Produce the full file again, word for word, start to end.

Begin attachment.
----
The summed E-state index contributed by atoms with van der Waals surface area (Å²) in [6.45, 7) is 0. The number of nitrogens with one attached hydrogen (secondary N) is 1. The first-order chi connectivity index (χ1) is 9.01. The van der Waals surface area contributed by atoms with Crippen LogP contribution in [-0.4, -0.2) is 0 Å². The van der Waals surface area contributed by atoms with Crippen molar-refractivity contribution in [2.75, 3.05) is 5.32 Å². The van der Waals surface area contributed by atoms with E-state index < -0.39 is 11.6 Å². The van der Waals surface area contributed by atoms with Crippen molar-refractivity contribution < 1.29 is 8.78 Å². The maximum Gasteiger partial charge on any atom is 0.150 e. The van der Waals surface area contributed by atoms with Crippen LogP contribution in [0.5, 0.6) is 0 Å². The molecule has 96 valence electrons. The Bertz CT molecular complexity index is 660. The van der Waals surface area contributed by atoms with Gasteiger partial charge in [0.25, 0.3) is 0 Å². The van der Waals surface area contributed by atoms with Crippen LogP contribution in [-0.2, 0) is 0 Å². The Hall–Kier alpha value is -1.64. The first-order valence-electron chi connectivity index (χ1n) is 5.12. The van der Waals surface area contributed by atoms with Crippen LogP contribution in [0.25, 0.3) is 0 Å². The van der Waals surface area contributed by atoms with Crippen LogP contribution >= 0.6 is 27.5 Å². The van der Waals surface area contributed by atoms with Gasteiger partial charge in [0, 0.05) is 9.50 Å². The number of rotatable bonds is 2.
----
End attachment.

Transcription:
The summed E-state index contributed by atoms with van der Waals surface area (Å²) in [6.45, 7) is 0. The number of nitrogens with one attached hydrogen (secondary N) is 1. The first-order chi connectivity index (χ1) is 9.01. The van der Waals surface area contributed by atoms with Crippen LogP contribution in [-0.4, -0.2) is 0 Å². The van der Waals surface area contributed by atoms with Crippen molar-refractivity contribution in [2.75, 3.05) is 5.32 Å². The van der Waals surface area contributed by atoms with E-state index < -0.39 is 11.6 Å². The van der Waals surface area contributed by atoms with Crippen molar-refractivity contribution < 1.29 is 8.78 Å². The maximum Gasteiger partial charge on any atom is 0.150 e. The van der Waals surface area contributed by atoms with Crippen LogP contribution in [0.5, 0.6) is 0 Å². The molecule has 96 valence electrons. The Bertz CT molecular complexity index is 660. The van der Waals surface area contributed by atoms with Gasteiger partial charge in [0.25, 0.3) is 0 Å². The van der Waals surface area contributed by atoms with Crippen LogP contribution in [-0.2, 0) is 0 Å². The Hall–Kier alpha value is -1.64. The first-order valence-electron chi connectivity index (χ1n) is 5.12. The van der Waals surface area contributed by atoms with Crippen LogP contribution in [0.25, 0.3) is 0 Å². The van der Waals surface area contributed by atoms with Crippen LogP contribution >= 0.6 is 27.5 Å². The van der Waals surface area contributed by atoms with Gasteiger partial charge in [0, 0.05) is 9.50 Å². The number of rotatable bonds is 2.